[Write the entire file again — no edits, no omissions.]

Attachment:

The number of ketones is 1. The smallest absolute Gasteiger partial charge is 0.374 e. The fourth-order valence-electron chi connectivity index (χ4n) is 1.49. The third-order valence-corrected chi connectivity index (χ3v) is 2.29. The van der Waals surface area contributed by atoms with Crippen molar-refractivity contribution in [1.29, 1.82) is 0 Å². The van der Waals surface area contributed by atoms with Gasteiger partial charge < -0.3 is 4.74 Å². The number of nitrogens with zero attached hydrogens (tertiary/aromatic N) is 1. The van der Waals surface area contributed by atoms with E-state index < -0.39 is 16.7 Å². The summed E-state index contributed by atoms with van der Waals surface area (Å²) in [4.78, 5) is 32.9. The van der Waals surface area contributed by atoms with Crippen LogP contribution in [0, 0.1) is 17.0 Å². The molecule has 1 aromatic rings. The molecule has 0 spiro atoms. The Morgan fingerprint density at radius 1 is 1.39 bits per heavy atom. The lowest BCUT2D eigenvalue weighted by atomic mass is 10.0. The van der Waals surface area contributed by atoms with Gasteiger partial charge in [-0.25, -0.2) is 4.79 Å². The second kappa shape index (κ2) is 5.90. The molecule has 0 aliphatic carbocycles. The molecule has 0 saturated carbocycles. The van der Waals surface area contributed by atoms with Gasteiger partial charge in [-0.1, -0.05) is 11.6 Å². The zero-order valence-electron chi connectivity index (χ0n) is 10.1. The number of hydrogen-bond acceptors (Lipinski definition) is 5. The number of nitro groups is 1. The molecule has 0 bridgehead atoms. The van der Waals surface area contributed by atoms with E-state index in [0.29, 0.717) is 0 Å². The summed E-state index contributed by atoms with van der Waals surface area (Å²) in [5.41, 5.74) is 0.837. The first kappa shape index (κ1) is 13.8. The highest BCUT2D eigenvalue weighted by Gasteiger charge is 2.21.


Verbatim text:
The number of ketones is 1. The smallest absolute Gasteiger partial charge is 0.374 e. The fourth-order valence-electron chi connectivity index (χ4n) is 1.49. The third-order valence-corrected chi connectivity index (χ3v) is 2.29. The van der Waals surface area contributed by atoms with Crippen molar-refractivity contribution in [1.29, 1.82) is 0 Å². The van der Waals surface area contributed by atoms with Gasteiger partial charge < -0.3 is 4.74 Å². The number of nitrogens with zero attached hydrogens (tertiary/aromatic N) is 1. The van der Waals surface area contributed by atoms with E-state index < -0.39 is 16.7 Å². The summed E-state index contributed by atoms with van der Waals surface area (Å²) in [4.78, 5) is 32.9. The van der Waals surface area contributed by atoms with Crippen LogP contribution in [0, 0.1) is 17.0 Å². The molecule has 1 aromatic rings. The molecule has 0 spiro atoms. The Morgan fingerprint density at radius 1 is 1.39 bits per heavy atom. The lowest BCUT2D eigenvalue weighted by atomic mass is 10.0. The van der Waals surface area contributed by atoms with Gasteiger partial charge in [-0.25, -0.2) is 4.79 Å². The second kappa shape index (κ2) is 5.90. The molecule has 0 aliphatic carbocycles. The molecule has 0 saturated carbocycles. The van der Waals surface area contributed by atoms with Gasteiger partial charge in [-0.1, -0.05) is 11.6 Å². The zero-order valence-electron chi connectivity index (χ0n) is 10.1. The number of hydrogen-bond acceptors (Lipinski definition) is 5. The number of nitro groups is 1. The molecule has 0 bridgehead atoms. The van der Waals surface area contributed by atoms with E-state index in [0.29, 0.717) is 0 Å². The summed E-state index contributed by atoms with van der Waals surface area (Å²) in [5.41, 5.74) is 0.837. The first kappa shape index (κ1) is 13.8. The highest BCUT2D eigenvalue weighted by Gasteiger charge is 2.21.